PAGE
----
Moving on, I discovered CXXVI Clothing Co. via the cool hand-lettered collateral materials by Jon Contino shown below (I'm not really sure what they're for, neither are their logo).  

Upon seeing these materials, I decided I had to check out whatever company would commission these to be made, and that's when I found this framed print of a seltzer bottle that I'm dying for.  

I'm still charmed by this article about the seltzer man in Brooklyn who had been delivering seltzer to homes for almost 40 years (accompanying photo below), and I think the print would happily remind me of the article every time I looked at it.  But I digress...

I love brands that have a really defined look, so I like how all of their stuff seems to have this Moby Dick-inspired nautical/Americana thing going on, even if the nautical theme is getting a lot of air time right now.

A pocket knife etched and inked with black India ink by a company in Maine.  (I might need this too.)

More lettering by Jon Contino, I presume?

Now wondering how I'd never heard of this company??
CXXVI here.

(Might soon be) Listening To >> Best Coast (if I figure out how to make my "start-up disk" un-full)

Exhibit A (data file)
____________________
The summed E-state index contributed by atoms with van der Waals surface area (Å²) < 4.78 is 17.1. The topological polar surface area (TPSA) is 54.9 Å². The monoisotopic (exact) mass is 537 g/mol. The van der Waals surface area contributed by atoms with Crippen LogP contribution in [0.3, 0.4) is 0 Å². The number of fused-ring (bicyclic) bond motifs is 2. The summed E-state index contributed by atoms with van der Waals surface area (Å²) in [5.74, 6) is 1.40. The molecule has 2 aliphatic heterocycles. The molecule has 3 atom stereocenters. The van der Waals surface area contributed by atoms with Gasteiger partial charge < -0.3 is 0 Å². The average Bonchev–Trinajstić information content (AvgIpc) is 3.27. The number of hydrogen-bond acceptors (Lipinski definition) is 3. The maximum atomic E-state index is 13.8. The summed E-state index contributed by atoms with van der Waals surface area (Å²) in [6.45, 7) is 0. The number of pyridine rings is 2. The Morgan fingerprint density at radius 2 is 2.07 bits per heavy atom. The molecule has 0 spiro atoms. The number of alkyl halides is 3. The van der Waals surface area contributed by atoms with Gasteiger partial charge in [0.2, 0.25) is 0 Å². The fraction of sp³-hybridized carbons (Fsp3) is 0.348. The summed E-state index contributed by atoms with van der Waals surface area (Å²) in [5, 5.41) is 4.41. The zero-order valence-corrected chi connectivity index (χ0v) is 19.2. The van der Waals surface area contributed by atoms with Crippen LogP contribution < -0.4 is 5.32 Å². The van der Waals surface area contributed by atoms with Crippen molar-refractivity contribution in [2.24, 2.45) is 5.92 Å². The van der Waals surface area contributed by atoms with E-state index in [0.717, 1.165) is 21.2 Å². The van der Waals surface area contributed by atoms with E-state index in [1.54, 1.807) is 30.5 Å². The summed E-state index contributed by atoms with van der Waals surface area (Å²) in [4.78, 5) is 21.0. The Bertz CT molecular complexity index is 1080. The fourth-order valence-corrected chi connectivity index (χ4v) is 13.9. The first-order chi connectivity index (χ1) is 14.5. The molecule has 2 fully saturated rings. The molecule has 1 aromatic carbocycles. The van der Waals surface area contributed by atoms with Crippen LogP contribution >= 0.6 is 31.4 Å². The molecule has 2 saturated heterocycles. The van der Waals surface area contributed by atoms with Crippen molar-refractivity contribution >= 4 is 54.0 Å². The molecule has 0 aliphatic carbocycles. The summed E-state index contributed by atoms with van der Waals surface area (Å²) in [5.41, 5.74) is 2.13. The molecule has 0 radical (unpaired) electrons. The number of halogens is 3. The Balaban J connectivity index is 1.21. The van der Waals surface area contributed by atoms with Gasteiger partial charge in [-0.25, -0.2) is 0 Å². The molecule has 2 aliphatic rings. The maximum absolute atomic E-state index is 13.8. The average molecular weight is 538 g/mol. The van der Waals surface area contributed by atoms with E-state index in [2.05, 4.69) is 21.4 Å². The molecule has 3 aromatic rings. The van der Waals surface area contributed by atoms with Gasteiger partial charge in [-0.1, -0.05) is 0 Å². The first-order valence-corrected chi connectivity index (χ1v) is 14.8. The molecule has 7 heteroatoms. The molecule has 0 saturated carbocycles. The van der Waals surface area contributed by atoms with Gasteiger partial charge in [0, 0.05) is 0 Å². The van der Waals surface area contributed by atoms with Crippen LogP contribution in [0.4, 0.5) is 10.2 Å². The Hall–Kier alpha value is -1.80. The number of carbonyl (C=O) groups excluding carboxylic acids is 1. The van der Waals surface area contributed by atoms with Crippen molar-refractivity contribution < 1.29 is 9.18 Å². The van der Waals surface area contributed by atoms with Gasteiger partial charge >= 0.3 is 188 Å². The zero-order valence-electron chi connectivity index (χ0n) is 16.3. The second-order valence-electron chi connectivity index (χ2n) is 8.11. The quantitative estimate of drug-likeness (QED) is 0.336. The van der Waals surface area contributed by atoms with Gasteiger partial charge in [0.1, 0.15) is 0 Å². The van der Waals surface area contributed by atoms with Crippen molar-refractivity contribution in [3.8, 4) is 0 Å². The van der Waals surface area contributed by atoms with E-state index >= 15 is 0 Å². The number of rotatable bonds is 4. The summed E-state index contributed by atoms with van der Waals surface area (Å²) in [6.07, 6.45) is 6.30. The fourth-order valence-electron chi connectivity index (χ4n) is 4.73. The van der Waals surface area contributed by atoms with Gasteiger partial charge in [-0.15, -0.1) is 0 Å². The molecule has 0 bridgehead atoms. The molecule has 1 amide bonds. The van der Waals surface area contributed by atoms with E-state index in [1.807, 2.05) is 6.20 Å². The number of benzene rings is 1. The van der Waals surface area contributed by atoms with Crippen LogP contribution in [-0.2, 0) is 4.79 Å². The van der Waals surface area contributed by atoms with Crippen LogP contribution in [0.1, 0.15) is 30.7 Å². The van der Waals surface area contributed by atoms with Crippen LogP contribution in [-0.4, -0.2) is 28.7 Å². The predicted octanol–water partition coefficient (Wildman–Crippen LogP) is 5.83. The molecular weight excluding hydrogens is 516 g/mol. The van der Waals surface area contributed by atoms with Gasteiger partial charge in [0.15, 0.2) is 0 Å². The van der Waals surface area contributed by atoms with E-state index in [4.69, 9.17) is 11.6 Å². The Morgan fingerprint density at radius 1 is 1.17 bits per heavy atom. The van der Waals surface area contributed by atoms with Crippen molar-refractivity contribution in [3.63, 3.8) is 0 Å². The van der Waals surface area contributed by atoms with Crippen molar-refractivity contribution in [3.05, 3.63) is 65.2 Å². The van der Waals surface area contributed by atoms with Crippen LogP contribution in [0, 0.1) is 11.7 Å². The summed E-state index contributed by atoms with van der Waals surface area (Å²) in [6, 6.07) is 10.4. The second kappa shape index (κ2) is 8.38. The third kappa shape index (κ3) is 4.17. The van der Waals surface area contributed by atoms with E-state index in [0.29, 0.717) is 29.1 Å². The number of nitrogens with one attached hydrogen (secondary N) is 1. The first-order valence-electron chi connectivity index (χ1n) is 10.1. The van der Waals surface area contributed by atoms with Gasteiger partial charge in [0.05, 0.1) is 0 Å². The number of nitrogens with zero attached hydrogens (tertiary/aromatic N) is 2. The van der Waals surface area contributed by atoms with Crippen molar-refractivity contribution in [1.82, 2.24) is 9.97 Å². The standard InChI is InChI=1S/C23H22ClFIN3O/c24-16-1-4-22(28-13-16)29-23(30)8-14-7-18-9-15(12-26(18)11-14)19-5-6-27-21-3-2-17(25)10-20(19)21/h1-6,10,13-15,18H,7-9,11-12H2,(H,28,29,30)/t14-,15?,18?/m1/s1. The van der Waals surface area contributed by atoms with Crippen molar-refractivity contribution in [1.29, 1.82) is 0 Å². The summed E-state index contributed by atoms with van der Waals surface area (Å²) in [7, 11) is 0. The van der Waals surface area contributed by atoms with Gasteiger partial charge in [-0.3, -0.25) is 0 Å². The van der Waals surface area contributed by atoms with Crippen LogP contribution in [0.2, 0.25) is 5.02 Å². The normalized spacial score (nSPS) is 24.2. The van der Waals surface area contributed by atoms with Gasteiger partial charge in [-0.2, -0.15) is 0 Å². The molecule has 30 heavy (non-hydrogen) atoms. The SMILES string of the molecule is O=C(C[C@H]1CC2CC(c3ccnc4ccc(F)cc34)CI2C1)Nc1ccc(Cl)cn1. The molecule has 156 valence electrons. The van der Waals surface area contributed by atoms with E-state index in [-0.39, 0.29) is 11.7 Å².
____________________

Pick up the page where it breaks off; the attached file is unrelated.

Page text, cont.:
Great song, awesome video, though like the Jay-Z "Hello Brooklyn" video I obsessed over, it's not the official video.  It's a scene from Les Demoiselles de Rochefort from 1967... check it out and watch at least until the dance number kicks in around 1:00.

Their full-length album came out yesterday, and though I haven't bought the album yet, because my mac keeps killing all my fun by telling me that my "startup disk is full," here's The Tale of the Tape's concise review, which after listening through the previews on iTunes a few times, I think puts it really well:

"Easily one of our most anticipated records of the year, after several listens Crazy For You lives up to the hype.  Bethany Cosentino and Bobb Bruno make it sound so easy on their debut LP, blending 60′s girl-group harmonies with 90′s alt-rock riffs.  Cosentino’s simple lyrics, which occasionally border on silly, offer an earnest yet self-assured perspective on yearning and heartache."

 And if I weren''t convinced to check it out by Tale of the Tape, I definitely was by this iTunes review:
Subject line: "I got braces for a second time today"
Review: "But since this album came out today, I'm still calling it the best day ever."

Best Coast myspace here.
[Video originally seen on Nick Olsen's blog]

LustList >> Music amplification with a little more personality...

Today is going to be a music-themed day, I can just feel it...